‘There was something devilish about him, maybe because he was a psychiatrist.’
A young woman embarks on a journey to track down her friend, a doctor, who has apparently vanished. The trail leads to a remote lakeside community and a villa occupied by various artists. All of them claim never to have seen her friend, but she soon has good reason to think otherwise…
Slow burn Giallo thriller from co-writer and director Mario Caiano that was a co-production between Italy and West Germany. Famous faces Alida Valli and Bond villain Adolfo Celo grace the cast, and a story that places a naive protagonist at the mercy of a rogue’s gallery of questionable characters.
When her boyfriend, Dr Luca (Horst Frank), fails to show up at his office after a short trip, Julie (Rosemary Dexter) is concerned. A note in his diary suggests that he may have gone to a remote lake, so she follows and starts asking questions around the local area. She’s given a lead by a mysterious man named Antonio (Gaetano Donati), who takes her to a ruined building, claiming someone lives there who can help. But it’s deserted, and part of the structure falls, almost killing her.
A friendlier local named Frank (Adolfo Celi) suggests she try her luck at the isolated villa owned by middle-aged millionairess Gerda (an intense Alida Valli). This house has a seemingly permanent population of oddballs and idlers. There’s Eugene (Franco Ressel), who obsessively records everyday conversations on a tape machine and Toni (Sybil Danning), who takes photographs of feet. Theatrical double act Thomas and Corrine (Gigi Rizzi and Peter Kranz) have a big, personal secret, and handsome toyboy Louis (Michael Maien) spends his nights in Valli’s bed. Dexter is keen to move on with her search, but Celi suggests that their sworn ignorance about the good doctor may not be the entire truth.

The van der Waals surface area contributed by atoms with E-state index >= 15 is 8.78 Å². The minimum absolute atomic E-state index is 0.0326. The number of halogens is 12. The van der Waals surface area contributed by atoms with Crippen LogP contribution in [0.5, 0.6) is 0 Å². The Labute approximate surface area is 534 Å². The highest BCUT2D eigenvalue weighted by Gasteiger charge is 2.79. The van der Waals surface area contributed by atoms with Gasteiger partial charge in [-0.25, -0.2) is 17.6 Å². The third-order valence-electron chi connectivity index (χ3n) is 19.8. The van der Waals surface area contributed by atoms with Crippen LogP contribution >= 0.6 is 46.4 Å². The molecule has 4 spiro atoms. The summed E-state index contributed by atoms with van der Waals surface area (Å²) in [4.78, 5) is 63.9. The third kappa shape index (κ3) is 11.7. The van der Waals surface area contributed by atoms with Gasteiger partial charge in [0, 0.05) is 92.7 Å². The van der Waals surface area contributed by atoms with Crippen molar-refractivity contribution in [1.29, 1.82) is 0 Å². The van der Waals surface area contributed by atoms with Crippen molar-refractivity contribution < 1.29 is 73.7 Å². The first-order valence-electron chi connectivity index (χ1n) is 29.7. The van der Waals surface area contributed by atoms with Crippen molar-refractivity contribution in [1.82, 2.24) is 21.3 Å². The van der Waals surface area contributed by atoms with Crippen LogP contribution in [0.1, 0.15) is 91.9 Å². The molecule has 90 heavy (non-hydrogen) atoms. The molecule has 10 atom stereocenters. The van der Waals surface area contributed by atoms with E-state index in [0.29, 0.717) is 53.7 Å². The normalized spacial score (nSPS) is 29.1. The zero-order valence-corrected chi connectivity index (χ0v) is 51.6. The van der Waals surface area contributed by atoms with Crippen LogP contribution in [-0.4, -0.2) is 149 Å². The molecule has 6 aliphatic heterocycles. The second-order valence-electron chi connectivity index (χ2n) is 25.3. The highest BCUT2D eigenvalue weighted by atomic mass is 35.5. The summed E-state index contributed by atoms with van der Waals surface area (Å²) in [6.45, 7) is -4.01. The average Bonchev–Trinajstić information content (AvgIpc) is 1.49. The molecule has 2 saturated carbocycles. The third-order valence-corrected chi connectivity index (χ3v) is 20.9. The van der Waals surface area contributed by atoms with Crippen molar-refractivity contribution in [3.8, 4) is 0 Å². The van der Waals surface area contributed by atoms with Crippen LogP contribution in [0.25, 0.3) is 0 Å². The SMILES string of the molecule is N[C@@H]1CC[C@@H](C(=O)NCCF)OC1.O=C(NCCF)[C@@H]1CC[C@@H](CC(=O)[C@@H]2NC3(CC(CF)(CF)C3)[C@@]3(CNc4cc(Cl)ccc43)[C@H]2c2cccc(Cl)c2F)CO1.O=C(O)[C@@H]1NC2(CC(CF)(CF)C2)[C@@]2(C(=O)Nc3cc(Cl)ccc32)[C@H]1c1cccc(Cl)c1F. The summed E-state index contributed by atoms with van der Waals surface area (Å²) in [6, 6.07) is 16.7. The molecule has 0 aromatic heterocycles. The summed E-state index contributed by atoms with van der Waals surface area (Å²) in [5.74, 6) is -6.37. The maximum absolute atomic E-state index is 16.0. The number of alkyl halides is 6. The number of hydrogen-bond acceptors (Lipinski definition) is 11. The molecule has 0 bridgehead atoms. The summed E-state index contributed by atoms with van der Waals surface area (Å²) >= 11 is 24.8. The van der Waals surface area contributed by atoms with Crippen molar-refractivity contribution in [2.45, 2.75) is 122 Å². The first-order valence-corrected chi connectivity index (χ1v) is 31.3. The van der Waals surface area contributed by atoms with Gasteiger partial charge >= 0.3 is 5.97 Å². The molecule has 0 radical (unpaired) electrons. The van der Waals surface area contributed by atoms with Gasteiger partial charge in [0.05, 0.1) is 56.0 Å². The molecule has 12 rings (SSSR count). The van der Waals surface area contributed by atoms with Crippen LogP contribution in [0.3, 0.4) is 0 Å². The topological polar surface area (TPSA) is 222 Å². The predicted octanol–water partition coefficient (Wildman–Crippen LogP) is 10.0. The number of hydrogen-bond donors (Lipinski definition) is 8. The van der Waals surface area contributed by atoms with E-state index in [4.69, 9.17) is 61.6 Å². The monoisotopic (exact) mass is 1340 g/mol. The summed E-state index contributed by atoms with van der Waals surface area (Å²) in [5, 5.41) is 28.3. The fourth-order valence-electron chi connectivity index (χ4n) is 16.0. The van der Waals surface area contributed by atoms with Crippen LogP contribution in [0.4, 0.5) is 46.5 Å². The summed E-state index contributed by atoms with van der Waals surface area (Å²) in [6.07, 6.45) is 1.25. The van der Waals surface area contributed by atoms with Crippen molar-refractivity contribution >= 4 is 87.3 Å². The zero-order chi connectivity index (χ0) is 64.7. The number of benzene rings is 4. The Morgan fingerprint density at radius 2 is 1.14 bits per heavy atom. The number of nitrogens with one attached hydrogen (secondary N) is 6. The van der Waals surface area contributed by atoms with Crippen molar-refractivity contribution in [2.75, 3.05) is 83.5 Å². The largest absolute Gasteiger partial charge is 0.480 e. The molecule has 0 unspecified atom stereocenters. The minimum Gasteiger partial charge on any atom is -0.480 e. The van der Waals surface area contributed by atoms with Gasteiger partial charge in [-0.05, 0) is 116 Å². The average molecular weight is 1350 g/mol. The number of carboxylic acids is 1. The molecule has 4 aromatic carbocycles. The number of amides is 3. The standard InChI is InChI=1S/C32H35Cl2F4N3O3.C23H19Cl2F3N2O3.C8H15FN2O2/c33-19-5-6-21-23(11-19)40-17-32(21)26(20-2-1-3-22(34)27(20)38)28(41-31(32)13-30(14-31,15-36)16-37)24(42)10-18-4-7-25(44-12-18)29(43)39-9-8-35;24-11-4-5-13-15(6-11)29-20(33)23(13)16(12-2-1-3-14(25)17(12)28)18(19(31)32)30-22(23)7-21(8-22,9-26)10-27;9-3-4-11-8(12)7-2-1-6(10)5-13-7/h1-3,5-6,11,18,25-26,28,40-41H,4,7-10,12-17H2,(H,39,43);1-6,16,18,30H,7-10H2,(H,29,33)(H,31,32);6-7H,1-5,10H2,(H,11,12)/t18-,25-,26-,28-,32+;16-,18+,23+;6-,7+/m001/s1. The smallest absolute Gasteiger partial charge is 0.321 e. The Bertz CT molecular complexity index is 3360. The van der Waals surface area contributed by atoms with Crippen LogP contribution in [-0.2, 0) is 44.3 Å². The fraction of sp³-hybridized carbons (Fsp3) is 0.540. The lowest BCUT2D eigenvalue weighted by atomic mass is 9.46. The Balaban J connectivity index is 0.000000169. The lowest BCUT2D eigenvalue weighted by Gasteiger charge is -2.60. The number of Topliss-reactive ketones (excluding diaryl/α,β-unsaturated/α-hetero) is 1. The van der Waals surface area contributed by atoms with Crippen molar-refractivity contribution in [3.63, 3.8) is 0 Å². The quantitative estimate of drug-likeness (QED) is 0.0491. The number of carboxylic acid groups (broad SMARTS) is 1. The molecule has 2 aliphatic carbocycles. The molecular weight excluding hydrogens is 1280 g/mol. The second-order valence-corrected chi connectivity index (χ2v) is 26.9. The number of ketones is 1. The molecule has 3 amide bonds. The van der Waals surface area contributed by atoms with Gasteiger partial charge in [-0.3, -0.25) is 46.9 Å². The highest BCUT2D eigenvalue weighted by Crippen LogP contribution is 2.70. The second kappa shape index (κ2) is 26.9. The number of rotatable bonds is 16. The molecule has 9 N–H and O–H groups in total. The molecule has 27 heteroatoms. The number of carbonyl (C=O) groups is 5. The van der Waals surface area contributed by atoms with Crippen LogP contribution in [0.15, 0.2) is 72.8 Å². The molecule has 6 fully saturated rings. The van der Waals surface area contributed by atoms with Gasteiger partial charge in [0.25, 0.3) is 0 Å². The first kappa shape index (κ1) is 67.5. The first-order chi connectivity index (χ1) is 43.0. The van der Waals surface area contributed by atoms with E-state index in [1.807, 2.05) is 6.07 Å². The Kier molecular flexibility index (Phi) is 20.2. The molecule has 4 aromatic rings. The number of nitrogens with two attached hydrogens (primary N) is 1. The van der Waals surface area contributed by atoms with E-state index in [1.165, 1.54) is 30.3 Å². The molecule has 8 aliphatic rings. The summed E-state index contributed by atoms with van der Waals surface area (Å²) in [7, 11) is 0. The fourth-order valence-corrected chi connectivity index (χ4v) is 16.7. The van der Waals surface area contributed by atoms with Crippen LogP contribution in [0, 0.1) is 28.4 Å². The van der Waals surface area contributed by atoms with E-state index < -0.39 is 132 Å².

Director Mario Caiano starts his film with an impressive sequence. A man in black flees down empty passages of white stone, apparently pursued by a killer. Extreme camera angles and lighting combine to deliver a sense of hyper-reality and disorientation. When Dexter wakes up, it’s revealed as only a nightmare, but it’s only the beginning. She remains off-balance throughout the entire story, placing her trust in the wrong people and persistently ignoring some pretty obvious red flags. The character is not likeable or sympathetic, and when she finally takes action, she makes bad choices. It’s a testament to DeXter’s clever and skilful performance that the audience stays engaged and on her side.
The solution to the mystery makes sense, but Caiaino has dropped a few too many clues on the way, and certain aspects are a little difficult to swallow. The problems revolve mainly around the involvement of Saro (Benjamin Lev), an adolescent artist who lives at the orphanage run by Celi’s mistress (Elisa Mainardi). His behaviour makes little sense, given his possession of the solution to the mystery. Still, his eventual fate does make for the film’s standout scene.